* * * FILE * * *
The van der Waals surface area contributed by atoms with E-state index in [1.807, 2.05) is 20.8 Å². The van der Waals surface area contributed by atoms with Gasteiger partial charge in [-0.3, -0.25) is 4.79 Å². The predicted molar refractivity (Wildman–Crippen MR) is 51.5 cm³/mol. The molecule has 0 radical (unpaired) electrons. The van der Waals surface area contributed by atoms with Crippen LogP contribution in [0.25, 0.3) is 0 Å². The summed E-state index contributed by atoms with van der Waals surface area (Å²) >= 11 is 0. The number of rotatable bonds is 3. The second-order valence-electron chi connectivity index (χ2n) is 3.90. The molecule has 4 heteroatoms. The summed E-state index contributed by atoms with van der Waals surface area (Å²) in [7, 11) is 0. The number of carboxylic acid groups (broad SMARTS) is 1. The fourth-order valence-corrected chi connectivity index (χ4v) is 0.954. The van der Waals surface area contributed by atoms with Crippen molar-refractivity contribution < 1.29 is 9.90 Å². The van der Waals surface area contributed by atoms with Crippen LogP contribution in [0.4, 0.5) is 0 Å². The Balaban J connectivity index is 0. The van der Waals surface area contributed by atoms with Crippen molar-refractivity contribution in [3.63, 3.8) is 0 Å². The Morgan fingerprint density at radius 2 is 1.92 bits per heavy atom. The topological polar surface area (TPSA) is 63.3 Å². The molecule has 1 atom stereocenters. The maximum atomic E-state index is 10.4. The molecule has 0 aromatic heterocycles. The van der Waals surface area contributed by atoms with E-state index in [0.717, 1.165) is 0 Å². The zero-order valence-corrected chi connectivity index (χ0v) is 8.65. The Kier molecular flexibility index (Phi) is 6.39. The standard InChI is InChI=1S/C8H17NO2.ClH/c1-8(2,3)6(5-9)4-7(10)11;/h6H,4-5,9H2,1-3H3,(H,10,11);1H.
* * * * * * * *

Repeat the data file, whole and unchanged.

The van der Waals surface area contributed by atoms with E-state index in [1.807, 2.05) is 20.8 Å². The van der Waals surface area contributed by atoms with Gasteiger partial charge in [-0.3, -0.25) is 4.79 Å². The predicted molar refractivity (Wildman–Crippen MR) is 51.5 cm³/mol. The molecule has 0 radical (unpaired) electrons. The van der Waals surface area contributed by atoms with Crippen LogP contribution in [0.25, 0.3) is 0 Å². The summed E-state index contributed by atoms with van der Waals surface area (Å²) >= 11 is 0. The number of rotatable bonds is 3. The second-order valence-electron chi connectivity index (χ2n) is 3.90. The molecule has 4 heteroatoms. The summed E-state index contributed by atoms with van der Waals surface area (Å²) in [7, 11) is 0. The number of carboxylic acid groups (broad SMARTS) is 1. The fourth-order valence-corrected chi connectivity index (χ4v) is 0.954. The van der Waals surface area contributed by atoms with Crippen molar-refractivity contribution < 1.29 is 9.90 Å². The van der Waals surface area contributed by atoms with Crippen LogP contribution in [0.4, 0.5) is 0 Å². The Balaban J connectivity index is 0. The van der Waals surface area contributed by atoms with Crippen molar-refractivity contribution in [3.63, 3.8) is 0 Å². The Morgan fingerprint density at radius 2 is 1.92 bits per heavy atom. The topological polar surface area (TPSA) is 63.3 Å². The molecule has 1 atom stereocenters. The maximum atomic E-state index is 10.4. The molecule has 0 aromatic heterocycles. The van der Waals surface area contributed by atoms with E-state index in [0.717, 1.165) is 0 Å². The zero-order valence-corrected chi connectivity index (χ0v) is 8.65. The Kier molecular flexibility index (Phi) is 6.39. The standard InChI is InChI=1S/C8H17NO2.ClH/c1-8(2,3)6(5-9)4-7(10)11;/h6H,4-5,9H2,1-3H3,(H,10,11);1H.